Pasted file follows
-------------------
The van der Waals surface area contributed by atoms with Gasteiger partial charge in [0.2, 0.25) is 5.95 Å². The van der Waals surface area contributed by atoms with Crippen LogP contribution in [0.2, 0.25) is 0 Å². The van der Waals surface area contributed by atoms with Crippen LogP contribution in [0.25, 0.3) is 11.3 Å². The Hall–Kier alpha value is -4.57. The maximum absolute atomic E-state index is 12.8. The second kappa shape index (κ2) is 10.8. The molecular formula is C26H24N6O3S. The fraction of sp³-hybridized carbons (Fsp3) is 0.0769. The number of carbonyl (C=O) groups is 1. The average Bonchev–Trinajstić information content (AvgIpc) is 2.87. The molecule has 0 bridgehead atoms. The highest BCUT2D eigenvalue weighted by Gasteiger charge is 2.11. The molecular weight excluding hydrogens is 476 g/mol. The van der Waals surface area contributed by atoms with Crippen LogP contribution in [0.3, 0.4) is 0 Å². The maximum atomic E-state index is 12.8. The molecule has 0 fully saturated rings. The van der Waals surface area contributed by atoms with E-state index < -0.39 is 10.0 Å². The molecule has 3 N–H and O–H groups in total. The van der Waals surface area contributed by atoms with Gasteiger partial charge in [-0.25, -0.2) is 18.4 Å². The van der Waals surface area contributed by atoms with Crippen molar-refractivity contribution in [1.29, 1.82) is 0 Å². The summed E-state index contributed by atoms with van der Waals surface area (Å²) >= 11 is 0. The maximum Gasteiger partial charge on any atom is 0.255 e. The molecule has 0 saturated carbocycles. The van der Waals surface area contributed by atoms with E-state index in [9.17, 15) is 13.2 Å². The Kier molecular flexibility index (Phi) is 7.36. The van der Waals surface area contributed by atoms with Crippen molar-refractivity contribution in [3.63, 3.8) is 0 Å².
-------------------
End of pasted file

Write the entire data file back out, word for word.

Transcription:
The van der Waals surface area contributed by atoms with Gasteiger partial charge in [0.2, 0.25) is 5.95 Å². The van der Waals surface area contributed by atoms with Crippen LogP contribution in [0.2, 0.25) is 0 Å². The van der Waals surface area contributed by atoms with Crippen LogP contribution in [0.25, 0.3) is 11.3 Å². The Hall–Kier alpha value is -4.57. The maximum absolute atomic E-state index is 12.8. The second kappa shape index (κ2) is 10.8. The molecular formula is C26H24N6O3S. The fraction of sp³-hybridized carbons (Fsp3) is 0.0769. The number of carbonyl (C=O) groups is 1. The average Bonchev–Trinajstić information content (AvgIpc) is 2.87. The molecule has 0 bridgehead atoms. The highest BCUT2D eigenvalue weighted by Gasteiger charge is 2.11. The molecular weight excluding hydrogens is 476 g/mol. The van der Waals surface area contributed by atoms with Crippen LogP contribution in [0.3, 0.4) is 0 Å². The maximum atomic E-state index is 12.8. The molecule has 0 fully saturated rings. The van der Waals surface area contributed by atoms with E-state index < -0.39 is 10.0 Å². The molecule has 3 N–H and O–H groups in total. The van der Waals surface area contributed by atoms with Gasteiger partial charge in [-0.25, -0.2) is 18.4 Å². The van der Waals surface area contributed by atoms with Crippen molar-refractivity contribution in [1.29, 1.82) is 0 Å². The summed E-state index contributed by atoms with van der Waals surface area (Å²) >= 11 is 0. The maximum Gasteiger partial charge on any atom is 0.255 e. The molecule has 0 saturated carbocycles. The van der Waals surface area contributed by atoms with E-state index in [9.17, 15) is 13.2 Å². The Kier molecular flexibility index (Phi) is 7.36. The van der Waals surface area contributed by atoms with Crippen molar-refractivity contribution in [3.63, 3.8) is 0 Å².